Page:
Speaking to a quick series of interviews with the space company at this year's annual International Congress on Space Science, SpaceX President and COO Guinea Shotwell shed some light on her company's ongoing thinking about the mission's timeline Spacecraft for a spacecraft. Starship, currently in parallel development at SpaceX facilities in South Texas and Florida, is intended to be the universal successor to the Falcon 9 and Falcon Heavy with greater payload capacity and the ability to reach the moon and ultimately Mars.
"We want to get Starship into orbit within a year," Shotwell said. "We definitely want to land her on the moon before 2022. We want […] to do the cargo there to make sure there are resources for people who end up landing on the moon by 2024, if things are going well so this is the aspiration timeline. "
This is an ambitious timeline, and as Shotwell himself repeatedly states, these are" ambitious "timelines. In the space industry and in the technology industry, it is not uncommon for management to set aggressive schedules to get project teams to work as far as they can. SpaceX CEO Elon Musk is also known for working on timescales that are often inconsistent with reality, and Shotwell shared about Musk's ambitious goal of virtue in another part of her interview on stage at the IAC.
"Elon sets these incredibly bold goals and people say ' you do this, you will never get into orbit, you will never get a real orbit rocket, […] you will never get a heavy orbit, you will never get a dragon at the station, you will never get a dragon back and you will never land a rocket " "So honestly, I love it when people say we can't we do it because it motivates my fantastic 6500 employees to go for it. "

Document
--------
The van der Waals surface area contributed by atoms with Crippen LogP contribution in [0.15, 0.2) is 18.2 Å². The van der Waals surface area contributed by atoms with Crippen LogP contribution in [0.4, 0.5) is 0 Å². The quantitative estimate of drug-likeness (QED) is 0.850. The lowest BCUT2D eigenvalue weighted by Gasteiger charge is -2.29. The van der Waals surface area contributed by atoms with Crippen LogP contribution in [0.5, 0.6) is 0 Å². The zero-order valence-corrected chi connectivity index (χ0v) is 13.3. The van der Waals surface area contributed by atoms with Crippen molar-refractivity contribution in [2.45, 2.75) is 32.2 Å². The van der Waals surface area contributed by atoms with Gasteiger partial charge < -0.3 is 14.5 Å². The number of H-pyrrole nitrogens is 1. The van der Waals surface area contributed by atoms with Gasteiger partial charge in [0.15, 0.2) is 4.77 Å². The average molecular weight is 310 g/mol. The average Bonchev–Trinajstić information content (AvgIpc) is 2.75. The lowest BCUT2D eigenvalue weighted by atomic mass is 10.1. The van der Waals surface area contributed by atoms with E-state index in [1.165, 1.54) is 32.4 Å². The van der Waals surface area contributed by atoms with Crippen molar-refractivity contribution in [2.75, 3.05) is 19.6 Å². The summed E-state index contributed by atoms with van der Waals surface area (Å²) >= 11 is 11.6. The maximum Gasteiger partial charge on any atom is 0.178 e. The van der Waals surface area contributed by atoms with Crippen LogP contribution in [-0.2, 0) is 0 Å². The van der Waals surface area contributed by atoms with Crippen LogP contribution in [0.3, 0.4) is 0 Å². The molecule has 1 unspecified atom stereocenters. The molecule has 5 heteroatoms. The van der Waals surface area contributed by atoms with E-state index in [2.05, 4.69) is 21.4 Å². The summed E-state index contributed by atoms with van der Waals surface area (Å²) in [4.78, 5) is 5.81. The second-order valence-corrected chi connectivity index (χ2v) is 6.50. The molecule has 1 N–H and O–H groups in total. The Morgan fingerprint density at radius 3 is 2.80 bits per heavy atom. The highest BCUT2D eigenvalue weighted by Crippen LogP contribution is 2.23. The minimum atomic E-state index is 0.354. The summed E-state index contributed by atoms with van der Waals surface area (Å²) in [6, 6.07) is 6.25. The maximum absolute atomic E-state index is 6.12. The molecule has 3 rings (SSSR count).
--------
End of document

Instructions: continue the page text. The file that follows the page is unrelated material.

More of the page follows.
SpaceX previously discussed its goal of launching its first Starship orbital test flights in just one year. So far, the company has built and tested it called the Starhopper demonstration vehicle, which consisted only of the base of the car and one of the Raptor engines it would use for its new Starship and Super Heavy booster launch system. After completing successful low-altitude flights with this vehicle, SpaceX proceeded to assemble its Mk1 and Mk2 Starship test vehicles, which are the full scale of the orbital spacecraft and built by teams in Boca Chica and Cape Canaveral respectively . They will perform high altitude tests before SpaceX builds additional prototypes for orbiting and ultimately human test flights. SpaceX has already been contracted by intuitive machines and ispace, with both companies working with NASA to deliver payloads. The moon is ahead of the human moon landing on the Artemis 2024 program, but all of these payload missions determine using Falcon 9 to deliver their payloads.